1. What on earth??? I didn't know about this review policy change. $50??? Do they want to make it so no one can ever leave reviews? I don't get that at all.

  2. Lynda's posts on POV were really good.
    That's quite the change. I bet I lost some reviews in the process.

  3. I hadn't heard about that new review policy. Yikes!

  4. I give Amazon credit for trying to keep it fair. I had an email from a service offering to sell me five star reviews. (I didn't use it, of course!) So, I know that's a problem.

    I went with humor as my answer, because honestly, I agree with you- a story is never done. I simply move on when I get tired of tinkering with it.

  5. I didn't know about the new review policy either, Kathryn, yikes. I agree with you about the story never being done too. Anytime I think all the wrinkles are out, something else pops up, yikes.

  6. I know some reviews are fake or purchased, but the $50 rule seems to punish everyone.


  7. I heard a bit about the new rules at Amazon and I think I recall someone saying it wasn't as dire as it seemed. But I just woke up from a nap and can't remember exactly what they said. It was something along the lines of Amazon said it wouldn't affect books in some way. Sorry for being fuzzy headed about this.

  8. Just read "3 Rules to Break if You're a Writer" and enjoyed it immensely.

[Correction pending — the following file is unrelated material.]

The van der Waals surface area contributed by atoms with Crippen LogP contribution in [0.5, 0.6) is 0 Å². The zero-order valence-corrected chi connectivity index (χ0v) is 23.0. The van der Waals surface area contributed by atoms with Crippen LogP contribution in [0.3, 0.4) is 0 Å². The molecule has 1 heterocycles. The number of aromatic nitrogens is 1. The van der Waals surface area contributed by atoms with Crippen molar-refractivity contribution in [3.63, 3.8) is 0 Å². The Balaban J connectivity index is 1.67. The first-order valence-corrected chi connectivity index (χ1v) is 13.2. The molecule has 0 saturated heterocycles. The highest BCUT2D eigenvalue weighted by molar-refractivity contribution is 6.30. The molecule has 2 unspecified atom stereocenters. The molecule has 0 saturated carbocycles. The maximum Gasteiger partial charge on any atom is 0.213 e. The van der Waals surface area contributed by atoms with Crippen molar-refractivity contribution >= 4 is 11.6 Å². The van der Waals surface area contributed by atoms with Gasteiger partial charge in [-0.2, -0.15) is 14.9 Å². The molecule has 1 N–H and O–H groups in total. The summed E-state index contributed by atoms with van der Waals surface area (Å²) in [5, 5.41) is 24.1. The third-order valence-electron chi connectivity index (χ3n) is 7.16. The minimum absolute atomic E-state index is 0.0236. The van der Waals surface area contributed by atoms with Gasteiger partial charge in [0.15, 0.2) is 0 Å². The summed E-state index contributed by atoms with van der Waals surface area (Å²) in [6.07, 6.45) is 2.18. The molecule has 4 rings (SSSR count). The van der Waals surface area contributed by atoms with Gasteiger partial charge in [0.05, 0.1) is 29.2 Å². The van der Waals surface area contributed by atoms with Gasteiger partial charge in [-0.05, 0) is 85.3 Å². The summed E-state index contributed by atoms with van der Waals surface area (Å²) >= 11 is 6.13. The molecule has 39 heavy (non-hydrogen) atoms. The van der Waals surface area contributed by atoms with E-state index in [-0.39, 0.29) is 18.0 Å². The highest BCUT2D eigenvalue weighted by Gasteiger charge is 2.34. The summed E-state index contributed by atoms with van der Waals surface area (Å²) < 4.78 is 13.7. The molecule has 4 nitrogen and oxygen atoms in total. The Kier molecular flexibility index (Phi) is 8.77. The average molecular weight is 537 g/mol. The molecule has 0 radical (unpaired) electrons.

9. I also heard it wouldn't be on books, but I could be wrong, maybe it is them backpedaling. It is one of those things though as indie authors we are always having to adapt.

    If there is a person who easily knows when their book is done, then they have been given a super power and I want to steal it like and evil villain.

  10. Thanks for the informative post. I had no idea about the change in review policy, but it does not seem fair at all.

  11. Didn't know about the Amazon rule change. Another one. Thanks for sharing. I'm never absolutely sure a story is done. Can't imagine anyone is. We just do our best.

  12. Hey, thanks for the promo! I love what you've been doing with all the writing rules and good advice, because it helps me as an editor as well.

    Amazon's rule . . . I spend so much there that I'm sure it wouldn't affect me, lol. But I sincerely hope it works to reduce the number of scam reviews while not discouraging honest ones.

    And I'm not even touching the portion about how to know your book is done. We could laugh for hours over the mere thought of it. XOXO

  13. Ah, so you're a chronic re-writer too, huh? I'm so bad I'm surprised I haven't re-written this comment three times.

    Also, that $50 rule seems a little strict. I mean, exactly how is that going to stop a bunch of friends and family from reviewing a book and just saying, "My son wrote this so I know it's great - 5 stars!" Hell, I saw a guy review his own book last month. He even said so in the review, and laughed that it was his personal account so he was allowed to do it. I'm pretty sure that $50 rule wouldn't do squat to people like him.

  14. I can see why Amazon has to get a handle on these reviews. If they have customers who are not happy after buying based on a bogus review, they're going to lose money. Can't have that happen.

  15. Huh. You know, the thing with Amazon's review policy, it changes so frequently you just have to wait a couple months. I've never had a problem posting reviews, but I know some people have. Which is sad. I guess that's what Goodreads is for, eh?